Sex abuse complaints fall but church 'must pull up its socks'
The Catholic Church's child protection watchdog has warned there is no room for complacency over a decrease in abuse complaints.
The annual report from the National Board for Safeguarding Children in the Catholic Church in Ireland revealed it dealt with 164 allegations of clerical sexual abuse in the last year, down from the 242 it examined the previous year.
The new figures show that 64 allegations were received against priests in Irish dioceses and 100 against figures from religious congregations, totalling 164 for the period April 2013 to the end of March 2014.
Launching the NBSCCCI's annual report in Dublin, chief executive Teresa Devlin said it highlighted a number of areas where the Church and its organisations need to pull up their socks including learning "better and more compassionate ways of responding to victims."
She told the Irish Independent that the Church also needed to work at restoring survivors' sense of well-being.
The watchdog also highlights a lack of clear standards regarding the supervision of priests and religious out of ministry and against whom an allegation has been made or who have been convicted of abuse.
It also calls for clarity around Church canonical processes.
These Church investigations can result in a priest being removed from ministry and defrocked or if allowed to continue be subject to sanctions.
Ms Devlin, who took over from Ian Elliott on his retirement in June 2013, told reporters that last year had been "a really really busy" one as the NBSCCCI had completed 18 reviews of safeguarding practice in Church institutions.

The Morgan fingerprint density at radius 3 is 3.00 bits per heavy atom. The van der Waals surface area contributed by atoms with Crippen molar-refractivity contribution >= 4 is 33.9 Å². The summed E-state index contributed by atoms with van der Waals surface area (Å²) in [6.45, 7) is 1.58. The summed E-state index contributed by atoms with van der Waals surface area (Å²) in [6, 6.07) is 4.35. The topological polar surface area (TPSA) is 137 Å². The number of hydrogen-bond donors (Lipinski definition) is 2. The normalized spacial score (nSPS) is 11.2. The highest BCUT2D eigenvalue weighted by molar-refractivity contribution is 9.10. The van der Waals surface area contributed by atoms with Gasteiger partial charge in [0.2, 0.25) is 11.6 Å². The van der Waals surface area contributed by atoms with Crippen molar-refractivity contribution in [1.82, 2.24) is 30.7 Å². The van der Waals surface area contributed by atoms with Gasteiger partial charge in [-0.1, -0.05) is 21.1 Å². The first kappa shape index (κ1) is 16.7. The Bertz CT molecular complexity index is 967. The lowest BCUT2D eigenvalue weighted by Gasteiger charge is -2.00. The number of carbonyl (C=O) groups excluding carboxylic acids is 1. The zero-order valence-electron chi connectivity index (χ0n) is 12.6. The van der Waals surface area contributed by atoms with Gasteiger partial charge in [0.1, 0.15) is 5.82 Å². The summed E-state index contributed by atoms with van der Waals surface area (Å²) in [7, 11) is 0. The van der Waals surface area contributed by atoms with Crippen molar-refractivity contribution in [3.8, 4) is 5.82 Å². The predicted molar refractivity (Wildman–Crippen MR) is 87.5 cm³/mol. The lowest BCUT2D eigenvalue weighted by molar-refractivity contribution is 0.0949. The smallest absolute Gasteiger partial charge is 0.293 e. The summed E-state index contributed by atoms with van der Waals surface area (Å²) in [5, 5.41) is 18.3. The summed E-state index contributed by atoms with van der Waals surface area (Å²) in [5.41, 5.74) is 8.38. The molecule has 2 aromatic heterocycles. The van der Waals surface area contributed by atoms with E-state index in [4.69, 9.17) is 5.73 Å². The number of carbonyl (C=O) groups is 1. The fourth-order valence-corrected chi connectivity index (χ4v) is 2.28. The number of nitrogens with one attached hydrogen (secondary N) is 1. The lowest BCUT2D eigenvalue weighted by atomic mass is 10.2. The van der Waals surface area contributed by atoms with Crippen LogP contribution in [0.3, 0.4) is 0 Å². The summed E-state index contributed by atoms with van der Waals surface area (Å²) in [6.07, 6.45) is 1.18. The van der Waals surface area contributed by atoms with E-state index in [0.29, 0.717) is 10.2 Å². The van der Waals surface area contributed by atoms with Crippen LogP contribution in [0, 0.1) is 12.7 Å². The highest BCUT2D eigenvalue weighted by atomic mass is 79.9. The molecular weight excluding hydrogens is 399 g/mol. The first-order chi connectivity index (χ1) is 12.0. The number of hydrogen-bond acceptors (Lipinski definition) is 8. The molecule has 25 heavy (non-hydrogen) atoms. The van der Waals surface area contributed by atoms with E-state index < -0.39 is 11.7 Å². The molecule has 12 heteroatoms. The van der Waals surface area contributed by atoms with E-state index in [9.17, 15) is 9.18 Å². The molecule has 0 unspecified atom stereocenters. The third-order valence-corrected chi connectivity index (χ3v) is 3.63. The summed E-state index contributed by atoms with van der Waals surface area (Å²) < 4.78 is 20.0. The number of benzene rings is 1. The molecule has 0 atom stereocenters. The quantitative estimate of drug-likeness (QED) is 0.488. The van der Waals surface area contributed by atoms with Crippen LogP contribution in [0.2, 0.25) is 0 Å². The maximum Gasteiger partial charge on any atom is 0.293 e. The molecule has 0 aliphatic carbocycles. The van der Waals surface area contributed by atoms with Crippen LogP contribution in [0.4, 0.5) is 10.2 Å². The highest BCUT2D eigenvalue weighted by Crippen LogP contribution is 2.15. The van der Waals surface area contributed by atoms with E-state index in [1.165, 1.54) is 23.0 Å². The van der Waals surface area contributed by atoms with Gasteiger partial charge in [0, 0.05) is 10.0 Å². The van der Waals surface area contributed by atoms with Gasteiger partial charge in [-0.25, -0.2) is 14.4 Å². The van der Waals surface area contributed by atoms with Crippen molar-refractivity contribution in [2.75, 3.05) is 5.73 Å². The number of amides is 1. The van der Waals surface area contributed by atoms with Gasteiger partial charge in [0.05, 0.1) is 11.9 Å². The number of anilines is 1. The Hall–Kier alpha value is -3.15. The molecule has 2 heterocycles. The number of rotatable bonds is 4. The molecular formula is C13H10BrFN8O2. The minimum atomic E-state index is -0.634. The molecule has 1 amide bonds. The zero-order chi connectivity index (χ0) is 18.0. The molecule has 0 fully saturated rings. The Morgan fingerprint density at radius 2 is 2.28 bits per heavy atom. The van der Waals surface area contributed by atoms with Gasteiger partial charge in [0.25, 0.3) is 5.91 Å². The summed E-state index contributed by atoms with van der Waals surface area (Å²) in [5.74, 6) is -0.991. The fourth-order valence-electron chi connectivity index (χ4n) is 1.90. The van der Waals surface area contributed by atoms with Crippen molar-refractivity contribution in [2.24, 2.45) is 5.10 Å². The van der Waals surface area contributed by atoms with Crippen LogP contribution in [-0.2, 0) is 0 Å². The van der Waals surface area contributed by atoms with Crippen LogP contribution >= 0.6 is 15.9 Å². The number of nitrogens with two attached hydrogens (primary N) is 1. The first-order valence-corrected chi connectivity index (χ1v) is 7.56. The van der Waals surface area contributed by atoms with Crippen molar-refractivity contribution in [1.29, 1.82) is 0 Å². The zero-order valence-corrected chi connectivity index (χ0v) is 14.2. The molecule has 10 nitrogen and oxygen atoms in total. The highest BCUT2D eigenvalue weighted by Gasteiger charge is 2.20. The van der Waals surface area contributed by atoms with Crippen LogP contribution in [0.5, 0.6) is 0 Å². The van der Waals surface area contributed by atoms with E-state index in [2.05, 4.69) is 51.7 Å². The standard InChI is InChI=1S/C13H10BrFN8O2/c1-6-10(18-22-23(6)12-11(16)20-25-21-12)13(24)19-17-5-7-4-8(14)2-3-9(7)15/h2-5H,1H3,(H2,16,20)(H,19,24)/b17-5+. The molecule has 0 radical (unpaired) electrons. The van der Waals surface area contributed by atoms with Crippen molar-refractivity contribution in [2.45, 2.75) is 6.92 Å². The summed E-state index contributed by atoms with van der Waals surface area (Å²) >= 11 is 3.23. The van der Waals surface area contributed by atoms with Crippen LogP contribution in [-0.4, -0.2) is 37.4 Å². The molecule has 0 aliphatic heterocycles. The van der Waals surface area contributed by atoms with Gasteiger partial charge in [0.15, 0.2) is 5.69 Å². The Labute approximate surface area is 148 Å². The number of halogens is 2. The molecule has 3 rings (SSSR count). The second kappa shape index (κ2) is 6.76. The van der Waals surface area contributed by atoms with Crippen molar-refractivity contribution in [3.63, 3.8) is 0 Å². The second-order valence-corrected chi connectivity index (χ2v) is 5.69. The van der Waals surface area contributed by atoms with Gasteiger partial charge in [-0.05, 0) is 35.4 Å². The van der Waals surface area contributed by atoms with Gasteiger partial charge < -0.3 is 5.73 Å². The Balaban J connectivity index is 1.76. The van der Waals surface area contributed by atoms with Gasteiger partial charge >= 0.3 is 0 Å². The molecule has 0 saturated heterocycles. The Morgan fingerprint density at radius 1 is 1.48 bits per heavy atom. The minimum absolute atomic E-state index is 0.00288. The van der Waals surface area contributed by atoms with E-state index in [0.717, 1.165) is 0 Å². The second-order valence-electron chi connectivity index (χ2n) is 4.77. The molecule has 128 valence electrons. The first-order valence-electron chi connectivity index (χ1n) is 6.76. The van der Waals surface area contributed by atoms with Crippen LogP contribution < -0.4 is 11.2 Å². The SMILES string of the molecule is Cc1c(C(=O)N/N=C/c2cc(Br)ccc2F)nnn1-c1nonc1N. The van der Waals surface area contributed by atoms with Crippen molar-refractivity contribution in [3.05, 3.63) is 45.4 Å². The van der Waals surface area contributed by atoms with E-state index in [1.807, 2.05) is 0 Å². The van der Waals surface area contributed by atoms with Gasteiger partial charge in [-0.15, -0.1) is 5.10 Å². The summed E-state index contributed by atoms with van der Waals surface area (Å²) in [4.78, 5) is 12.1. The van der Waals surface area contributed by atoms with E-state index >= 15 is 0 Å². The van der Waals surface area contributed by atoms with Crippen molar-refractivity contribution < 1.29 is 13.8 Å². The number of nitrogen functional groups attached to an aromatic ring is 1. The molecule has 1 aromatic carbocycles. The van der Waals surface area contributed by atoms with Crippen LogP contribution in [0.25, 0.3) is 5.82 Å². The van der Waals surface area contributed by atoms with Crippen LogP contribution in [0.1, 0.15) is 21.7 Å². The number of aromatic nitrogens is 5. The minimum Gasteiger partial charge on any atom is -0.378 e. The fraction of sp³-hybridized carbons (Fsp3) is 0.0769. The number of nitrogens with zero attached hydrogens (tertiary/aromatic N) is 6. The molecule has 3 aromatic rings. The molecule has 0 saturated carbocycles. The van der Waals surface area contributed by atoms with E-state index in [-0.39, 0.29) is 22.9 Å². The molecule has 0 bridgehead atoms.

Reviews of all 26 dioceses in the Irish Church have now been completed and the last four to be audited will be covered in the fifth tranche of reviews which is due to be released this month. Eleven religious congregations were also reviewed .
Ms Devlin said people now completely understand their obligations to civil authorities, "but we still have not got it right on how to manage survivors of abuse systematically and compassionately across the Church. There are pockets of very good practice and in other places there is a lot of work to be done."
She said another area of concern relates to the Church's own canonical and Church inquiry processes and how they can be expeditiously carried out once civil inquiries are completed
Ms Devlin added the current canonical processes are not fair for the complainant and the respondent and leave a lot of people sitting in limbo as cases are held up in the Vatican.
On May 15, the Congregation for the Doctrine of Faith's (CDF) Promoter of Justice, Mgr Bob Oliver, will arrive in Ireland with Irish priest, Fr John Kennedy, to talk to Church authorities about these canonical processes and how they can process urgent cases.
"There are probably thousands of cases sitting on the desks of the CDF," she said.
She said one of the new challenges for the board was the internet. As reports of "contact abuse is decreasing, or may be decreasing because we don't know for sure, abusers are going online to harm children. So we need a knowledge of how to manage the internet better."
She hoped another 40-50 reviews of the remaining institutions would be complete "by this time next year", adding: "It is a stressful process for survivors because every time a report comes out people's memories are evoked; it is a stressful process for the religious congregation and the diocese and it is a stressful process for us, as we are reading fairly toxic stuff. We want to do it properly but quickly," she said.